“Who has to have a soapbox when all you’ve ever needed is your voice?” asked Clint Smith in a video projected across the Martinos Auditorium at TedxBrownU.
Brown University held its own TEDx event March 19, hosting 12 speakers and 100 audience members in the Granoff Center for Creative Arts. With topics ranging from the nature of startups to branching out after college, the event encompassed the broad theme of EDGE: Explore, Discover, Grow, Engage.
“We picked this theme from a list of potential TEDx ideas because we felt that it covered the wide range of speeches people were giving,” said event coordinator Loren Dowd ’16, a former design editor for The Herald.
Some talks dealt with interesting ideas, such as Jackson Crook’s ’17 belief that all forms of fun are remnants from human evolution. With audience participation, Crook explained in his talk “Just for Fun: An Evolutionary Perspective” how playing with Legos and basketball were derived from a lifestyle of hunting and gathering, much to the laughter of the audience.
A few other presentations were more serious and offered insight on difficult choices. Aderonke Ilegbusi GS talked about her experience with disadvantaged students as well as overcoming the urge to quit while facing adversity in her speech “Making Connections: Seeking Similarities and Celebrating Differences.” In his presentation “Breaking the Mirage,” Adi Melamed ’19 discussed stories he heard from friends regarding the college admission process and also finding yourself in your concentration.
“I connected with each of the talks in my own way,” Dowd said, adding that the variety of topics contributed to the strength of the event.
The TEDx talks are independent events hosted outside of TED’s direct control, Dowd said. TED, which stands for technology, entertainment and design, is an international organization with the slogan “Ideas Worth Spreading” that aims to share stories and information through talks.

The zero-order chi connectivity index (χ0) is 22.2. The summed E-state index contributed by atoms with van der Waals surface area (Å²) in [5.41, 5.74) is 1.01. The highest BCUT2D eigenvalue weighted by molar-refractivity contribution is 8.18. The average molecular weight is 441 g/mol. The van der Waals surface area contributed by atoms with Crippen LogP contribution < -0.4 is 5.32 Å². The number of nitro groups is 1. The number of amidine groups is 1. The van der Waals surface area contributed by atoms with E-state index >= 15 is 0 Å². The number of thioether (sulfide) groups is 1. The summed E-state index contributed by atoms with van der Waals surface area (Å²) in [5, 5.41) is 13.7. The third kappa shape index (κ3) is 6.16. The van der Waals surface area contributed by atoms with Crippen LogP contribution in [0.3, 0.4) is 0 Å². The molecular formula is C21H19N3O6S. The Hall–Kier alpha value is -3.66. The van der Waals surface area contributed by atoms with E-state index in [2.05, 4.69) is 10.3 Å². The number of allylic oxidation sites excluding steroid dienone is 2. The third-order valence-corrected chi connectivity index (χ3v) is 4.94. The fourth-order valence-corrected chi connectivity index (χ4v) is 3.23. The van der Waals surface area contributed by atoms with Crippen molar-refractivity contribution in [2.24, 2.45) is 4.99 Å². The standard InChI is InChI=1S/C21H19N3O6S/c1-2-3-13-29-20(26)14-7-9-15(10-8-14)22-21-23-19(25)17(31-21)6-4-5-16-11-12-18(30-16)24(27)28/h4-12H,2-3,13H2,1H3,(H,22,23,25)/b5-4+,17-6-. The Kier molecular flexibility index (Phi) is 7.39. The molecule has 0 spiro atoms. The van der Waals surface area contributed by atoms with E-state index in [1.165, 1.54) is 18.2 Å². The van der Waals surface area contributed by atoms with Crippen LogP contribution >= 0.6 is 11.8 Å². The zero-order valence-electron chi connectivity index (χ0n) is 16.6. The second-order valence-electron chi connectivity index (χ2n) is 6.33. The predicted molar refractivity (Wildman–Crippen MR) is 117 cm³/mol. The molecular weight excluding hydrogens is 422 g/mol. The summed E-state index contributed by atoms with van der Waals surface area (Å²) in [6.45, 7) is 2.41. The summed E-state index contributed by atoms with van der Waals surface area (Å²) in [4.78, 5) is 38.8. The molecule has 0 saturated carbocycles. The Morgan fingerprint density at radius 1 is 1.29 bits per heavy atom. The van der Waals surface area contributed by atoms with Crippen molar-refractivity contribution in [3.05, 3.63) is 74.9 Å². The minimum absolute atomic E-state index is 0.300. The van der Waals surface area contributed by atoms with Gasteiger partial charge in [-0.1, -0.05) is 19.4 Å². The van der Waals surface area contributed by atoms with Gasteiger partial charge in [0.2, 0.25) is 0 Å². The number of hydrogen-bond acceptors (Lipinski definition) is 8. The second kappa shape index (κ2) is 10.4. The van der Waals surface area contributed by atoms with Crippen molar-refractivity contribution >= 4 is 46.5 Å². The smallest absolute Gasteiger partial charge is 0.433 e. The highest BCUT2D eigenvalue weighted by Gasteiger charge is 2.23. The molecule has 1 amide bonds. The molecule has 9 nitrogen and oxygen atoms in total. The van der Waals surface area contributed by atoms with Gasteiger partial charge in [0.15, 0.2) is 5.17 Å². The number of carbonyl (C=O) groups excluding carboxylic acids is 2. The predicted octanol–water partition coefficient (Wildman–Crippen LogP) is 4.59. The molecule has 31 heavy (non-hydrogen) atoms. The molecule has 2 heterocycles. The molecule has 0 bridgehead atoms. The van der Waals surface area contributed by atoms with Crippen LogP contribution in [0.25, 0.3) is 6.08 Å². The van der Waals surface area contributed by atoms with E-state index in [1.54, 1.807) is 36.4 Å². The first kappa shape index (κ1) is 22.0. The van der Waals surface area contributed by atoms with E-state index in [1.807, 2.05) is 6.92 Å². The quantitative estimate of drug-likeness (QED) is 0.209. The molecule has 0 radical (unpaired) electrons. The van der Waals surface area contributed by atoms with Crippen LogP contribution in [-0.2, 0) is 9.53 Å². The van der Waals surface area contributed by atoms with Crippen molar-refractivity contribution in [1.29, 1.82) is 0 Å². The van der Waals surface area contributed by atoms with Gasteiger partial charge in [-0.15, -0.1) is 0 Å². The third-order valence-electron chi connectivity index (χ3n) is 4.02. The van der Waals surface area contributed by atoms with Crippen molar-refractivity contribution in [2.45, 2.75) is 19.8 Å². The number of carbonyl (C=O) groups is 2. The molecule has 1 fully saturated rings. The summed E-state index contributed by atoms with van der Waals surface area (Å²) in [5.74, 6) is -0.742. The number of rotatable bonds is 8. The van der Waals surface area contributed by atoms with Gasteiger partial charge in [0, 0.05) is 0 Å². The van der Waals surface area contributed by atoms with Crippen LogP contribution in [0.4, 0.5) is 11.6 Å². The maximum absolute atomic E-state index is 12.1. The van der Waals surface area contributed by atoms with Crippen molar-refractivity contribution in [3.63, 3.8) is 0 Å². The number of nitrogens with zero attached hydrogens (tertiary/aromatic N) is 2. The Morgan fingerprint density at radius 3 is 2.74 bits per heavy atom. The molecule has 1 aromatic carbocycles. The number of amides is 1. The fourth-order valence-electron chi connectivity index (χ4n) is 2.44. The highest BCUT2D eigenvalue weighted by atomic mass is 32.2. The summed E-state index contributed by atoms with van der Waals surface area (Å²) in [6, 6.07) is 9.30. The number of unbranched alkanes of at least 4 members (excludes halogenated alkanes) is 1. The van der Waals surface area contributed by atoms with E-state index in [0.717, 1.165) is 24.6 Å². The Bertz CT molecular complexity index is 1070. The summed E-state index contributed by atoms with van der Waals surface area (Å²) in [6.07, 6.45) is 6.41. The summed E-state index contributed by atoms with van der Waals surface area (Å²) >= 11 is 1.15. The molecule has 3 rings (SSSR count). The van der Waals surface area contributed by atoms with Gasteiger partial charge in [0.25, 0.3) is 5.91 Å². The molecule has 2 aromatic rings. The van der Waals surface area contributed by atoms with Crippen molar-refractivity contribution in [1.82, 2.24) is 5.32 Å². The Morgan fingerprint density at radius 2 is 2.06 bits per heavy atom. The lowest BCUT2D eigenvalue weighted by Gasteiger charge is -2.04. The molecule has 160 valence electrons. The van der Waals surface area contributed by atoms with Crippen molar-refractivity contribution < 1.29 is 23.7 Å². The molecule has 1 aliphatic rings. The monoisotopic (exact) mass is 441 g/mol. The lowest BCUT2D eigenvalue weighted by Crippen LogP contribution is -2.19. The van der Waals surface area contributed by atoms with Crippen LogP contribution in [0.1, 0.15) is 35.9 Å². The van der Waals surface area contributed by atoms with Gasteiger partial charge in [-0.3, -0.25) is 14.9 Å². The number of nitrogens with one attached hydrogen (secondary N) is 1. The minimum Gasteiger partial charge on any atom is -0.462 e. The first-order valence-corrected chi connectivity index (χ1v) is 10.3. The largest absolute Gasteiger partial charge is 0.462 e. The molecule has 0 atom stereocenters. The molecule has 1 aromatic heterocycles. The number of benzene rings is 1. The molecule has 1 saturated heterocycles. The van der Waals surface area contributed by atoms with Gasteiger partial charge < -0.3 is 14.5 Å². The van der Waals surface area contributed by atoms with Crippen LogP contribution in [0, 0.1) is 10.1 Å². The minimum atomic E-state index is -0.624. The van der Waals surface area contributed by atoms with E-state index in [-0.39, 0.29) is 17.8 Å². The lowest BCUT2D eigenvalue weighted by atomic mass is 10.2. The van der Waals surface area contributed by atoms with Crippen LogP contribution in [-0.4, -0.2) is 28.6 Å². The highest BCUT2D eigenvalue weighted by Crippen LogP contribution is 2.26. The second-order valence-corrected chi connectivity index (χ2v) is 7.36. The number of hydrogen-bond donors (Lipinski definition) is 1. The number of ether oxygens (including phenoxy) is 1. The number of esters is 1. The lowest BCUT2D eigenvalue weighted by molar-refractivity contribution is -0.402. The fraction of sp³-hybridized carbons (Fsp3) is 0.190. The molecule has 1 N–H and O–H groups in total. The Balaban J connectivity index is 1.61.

TEDxBrownU is allowed to use TED’s logo and required to record all the speeches for online publishing. As per regulation from the international organization, a variety of official TED videos were also screened between live presentations during the event. With topics such as the history of the variable x and the nature of silence, the videos help enliven the presentations, Dowd said.
The event was organized for the second time with an entirely student-run group, said marketing chair Elaine Cheung ’18. With eight people on the leadership team and approximately 20 volunteers, the club sold out all 100 tickets before the event, she added.
Yuna Hur ’18 came to the event in part to see her fellow colleague Julia Xu ’17, who was speaking about her experience founding the non-profit Tink Knit, which helps single mothers support themselves through knitting. Nevertheless, Hur was thoroughly impressed by the other speakers that she saw. “Everyone’s (talks) really resounded with me,” she said. “Listening to their stories really brings the Providence community together in general,” she added.
It wasn’t just friends supporting friends, as alums and curious members of the public also attended the event. Jennifer Stearns ’83 P’18 came with her daughter and found the combination of personal stories and general reflections riveting. “The learning culture here (at this event) is much different than when I went to school,” she said.
During breaks, audience members mingled in the lobby outside of the auditorium. People were asked to stick encouraging post-it notes onto taped pictures of the presenters along the wall, while conversations struck up around deep questions posted around the venue such as “What inspires you?” and “What’s your EDGE?”
The scene seemed to parallel the environment mentioned in Max Song’s ’15.5 talk, “Lighting a Fire in Plato’s Cave,” in which he urged students to strive for a college feel long after leaving campus. It’s important to be “surrounded by people you care about, always learning and growing,” he said.
Correction: A previous version of this article stated that this year's TEDxBrownU conference was the first entirely student-run conference. In fact, it was the second. The Herald regrets the error.